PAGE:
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The results are presented of a Polish study conducted during 2000 by the National Centre for Workplace Health Promotion, The Nofer Institute of Occupational Medicine, involving 755 Polish companies and organisations which were mailed a questionnaire concerning their tobacco-free workplace policy.
According to the findings of the study, the most common tobacco control activity in the workplace is a smoking ban. In most (63.2%) of the companies smoking was banned throughout, except for designated smoking areas. In 20.7% of workplaces smoking was not allowed during official meetings or in other special circumstances or places. Only 13.8% of all organisations responding to the questionnaire applied a total ban on smoking. In contrast 2.3% of the firms had not introduced any ban. There was no relation between the size, ownership or economic situation of the company and its tobacco policy.
Among 737 of the organisations which had smoking bans, 41.3% instituted severe disciplinary measures on those employees who failed to comply with the ban, 41.7% instituted some disciplinary measures, 14% applied none, and 3% of the companies offered different solutions.
The most important issue for those companies where smoking is allowed in designated areas is the way smoking rooms have been adapted. Problems arise in regard to the wellbeing of non-smokers. For their sake, a designated smoking room has to be a separate, closed, and properly ventilated area so that the tobacco smoke is isolated. Unfortunately, only a quarter of companies provided smokers with such smoking rooms. Around 35% of the firms allowed smoking in designated areas, and 60% in places that are not isolated from the rest of the building (halls, social facilities or elsewhere). Thus, the employers' obligation to isolate tobacco smoke has not been fulfilled.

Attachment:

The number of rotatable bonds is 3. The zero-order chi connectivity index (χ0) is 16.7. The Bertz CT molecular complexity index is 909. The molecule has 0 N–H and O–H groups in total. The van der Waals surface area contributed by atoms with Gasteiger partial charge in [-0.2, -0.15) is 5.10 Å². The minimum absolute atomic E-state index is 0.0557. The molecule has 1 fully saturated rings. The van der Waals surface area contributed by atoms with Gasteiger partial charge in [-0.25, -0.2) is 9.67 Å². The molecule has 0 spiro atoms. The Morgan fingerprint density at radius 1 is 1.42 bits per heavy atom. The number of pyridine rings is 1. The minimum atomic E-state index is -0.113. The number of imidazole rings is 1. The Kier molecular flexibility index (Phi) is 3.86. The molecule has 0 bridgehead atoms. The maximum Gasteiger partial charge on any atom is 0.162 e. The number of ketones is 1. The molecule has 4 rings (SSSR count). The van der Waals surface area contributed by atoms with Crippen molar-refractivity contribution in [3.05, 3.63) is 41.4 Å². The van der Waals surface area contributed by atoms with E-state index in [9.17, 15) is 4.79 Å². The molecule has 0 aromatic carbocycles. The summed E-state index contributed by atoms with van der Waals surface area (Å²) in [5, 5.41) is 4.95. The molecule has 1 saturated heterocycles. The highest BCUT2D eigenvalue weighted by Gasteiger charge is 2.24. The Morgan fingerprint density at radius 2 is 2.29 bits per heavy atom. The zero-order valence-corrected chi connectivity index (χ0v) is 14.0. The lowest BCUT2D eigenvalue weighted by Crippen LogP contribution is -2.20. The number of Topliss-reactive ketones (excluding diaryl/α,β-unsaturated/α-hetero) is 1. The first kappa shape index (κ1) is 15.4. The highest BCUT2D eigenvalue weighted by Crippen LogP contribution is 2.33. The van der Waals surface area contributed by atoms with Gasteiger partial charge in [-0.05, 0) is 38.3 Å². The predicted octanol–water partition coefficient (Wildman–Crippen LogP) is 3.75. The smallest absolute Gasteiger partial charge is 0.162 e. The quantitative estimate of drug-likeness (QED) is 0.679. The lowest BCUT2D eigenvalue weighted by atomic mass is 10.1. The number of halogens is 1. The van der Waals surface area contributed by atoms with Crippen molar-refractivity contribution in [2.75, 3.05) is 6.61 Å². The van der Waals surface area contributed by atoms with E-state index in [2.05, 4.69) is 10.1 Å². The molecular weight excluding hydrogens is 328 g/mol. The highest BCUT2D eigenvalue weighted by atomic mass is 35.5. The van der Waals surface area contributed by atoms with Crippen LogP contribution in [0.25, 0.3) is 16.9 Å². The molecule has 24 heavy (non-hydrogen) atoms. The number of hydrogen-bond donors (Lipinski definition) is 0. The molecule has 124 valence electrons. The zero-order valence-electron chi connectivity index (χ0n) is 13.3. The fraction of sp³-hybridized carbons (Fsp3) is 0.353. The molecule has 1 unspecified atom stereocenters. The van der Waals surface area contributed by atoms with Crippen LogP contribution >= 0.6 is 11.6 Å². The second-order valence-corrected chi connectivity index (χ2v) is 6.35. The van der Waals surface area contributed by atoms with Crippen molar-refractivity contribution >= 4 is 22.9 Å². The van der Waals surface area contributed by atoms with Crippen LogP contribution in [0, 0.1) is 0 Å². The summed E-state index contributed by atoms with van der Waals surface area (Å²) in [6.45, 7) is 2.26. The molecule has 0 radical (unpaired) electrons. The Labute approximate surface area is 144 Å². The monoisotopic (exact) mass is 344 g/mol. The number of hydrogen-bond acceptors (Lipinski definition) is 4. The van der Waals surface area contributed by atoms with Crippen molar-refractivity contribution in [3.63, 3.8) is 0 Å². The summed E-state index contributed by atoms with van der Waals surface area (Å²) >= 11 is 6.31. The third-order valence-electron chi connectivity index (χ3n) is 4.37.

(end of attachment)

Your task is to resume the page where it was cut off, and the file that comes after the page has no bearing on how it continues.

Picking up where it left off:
More than half of the companies imposed bans without consulting the staff in any way, a quarter instituted the bans after previously discussing the matter with employees' organisations, and in one fifth the staff were allowed to discuss the proposal before any decision was taken.
According to the survey there are several possible activities aimed at encouraging and supporting employees to quit. The most popular measures in Polish companies are presented in table 1.
According to research findings, all kinds of educational activities have proven to be very popular. The employers, however, would rather resort to disciplinary measures than more positive means of encouragement, such as prizes or financial bonuses. Large successful companies are more likely to provide their staff with counselling or group therapy; smaller private enterprises would rather punish those smokers who breach the smoking ban, while public organisations usually distribute educational literature and participate in popular quit campaigns. Some companies on the one hand introduce various bans and regulations, while on the other they neither support their employees nor provide them with proper designated smoking rooms, etc.
Smoking bans are not the sole solution to the problem. The economic losses that companies suffer as a result of absenteeism, smoking breaks, and lower productivity are still not fully recognised by managers. The problem arises when health professionals are requested to show hard evidence concerning cost effectiveness of such interventions, as little reliable and comprehensive research has been carried out in this area. Only when the stakeholders find health promotion programmes in general and tobacco control in particular to be beneficial will they approve them. For comprehensive programmes to be truly effective, smoking bans and regulations must be supported with counselling and other measures to help smokers adjust to their changed circumstances in the workplace.
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